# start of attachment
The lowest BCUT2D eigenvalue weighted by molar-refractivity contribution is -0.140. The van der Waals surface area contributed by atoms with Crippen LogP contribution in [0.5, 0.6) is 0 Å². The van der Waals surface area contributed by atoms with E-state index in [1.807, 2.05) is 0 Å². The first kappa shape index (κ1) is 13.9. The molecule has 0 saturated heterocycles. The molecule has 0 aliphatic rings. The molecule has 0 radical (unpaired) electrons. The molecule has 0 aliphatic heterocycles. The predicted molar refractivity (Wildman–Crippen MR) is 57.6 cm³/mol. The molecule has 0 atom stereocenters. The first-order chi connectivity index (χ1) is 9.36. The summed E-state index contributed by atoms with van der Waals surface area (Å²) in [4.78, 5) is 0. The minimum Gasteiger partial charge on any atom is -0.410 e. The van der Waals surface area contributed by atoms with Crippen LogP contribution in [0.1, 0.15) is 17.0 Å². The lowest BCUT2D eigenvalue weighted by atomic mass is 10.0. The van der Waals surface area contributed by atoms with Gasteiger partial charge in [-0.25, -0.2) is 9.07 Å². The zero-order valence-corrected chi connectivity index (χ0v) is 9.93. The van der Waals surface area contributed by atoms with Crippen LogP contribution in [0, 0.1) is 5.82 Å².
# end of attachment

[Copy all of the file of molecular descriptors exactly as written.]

The lowest BCUT2D eigenvalue weighted by molar-refractivity contribution is -0.140. The van der Waals surface area contributed by atoms with Crippen LogP contribution in [0.5, 0.6) is 0 Å². The van der Waals surface area contributed by atoms with E-state index in [1.807, 2.05) is 0 Å². The first kappa shape index (κ1) is 13.9. The molecule has 0 saturated heterocycles. The molecule has 0 aliphatic rings. The molecule has 0 radical (unpaired) electrons. The molecule has 0 aliphatic heterocycles. The predicted molar refractivity (Wildman–Crippen MR) is 57.6 cm³/mol. The molecule has 0 atom stereocenters. The first-order chi connectivity index (χ1) is 9.36. The summed E-state index contributed by atoms with van der Waals surface area (Å²) in [4.78, 5) is 0. The minimum Gasteiger partial charge on any atom is -0.410 e. The van der Waals surface area contributed by atoms with Crippen LogP contribution in [0.1, 0.15) is 17.0 Å². The lowest BCUT2D eigenvalue weighted by atomic mass is 10.0. The van der Waals surface area contributed by atoms with Gasteiger partial charge in [-0.25, -0.2) is 9.07 Å². The zero-order valence-corrected chi connectivity index (χ0v) is 9.93. The van der Waals surface area contributed by atoms with Crippen LogP contribution in [0, 0.1) is 5.82 Å².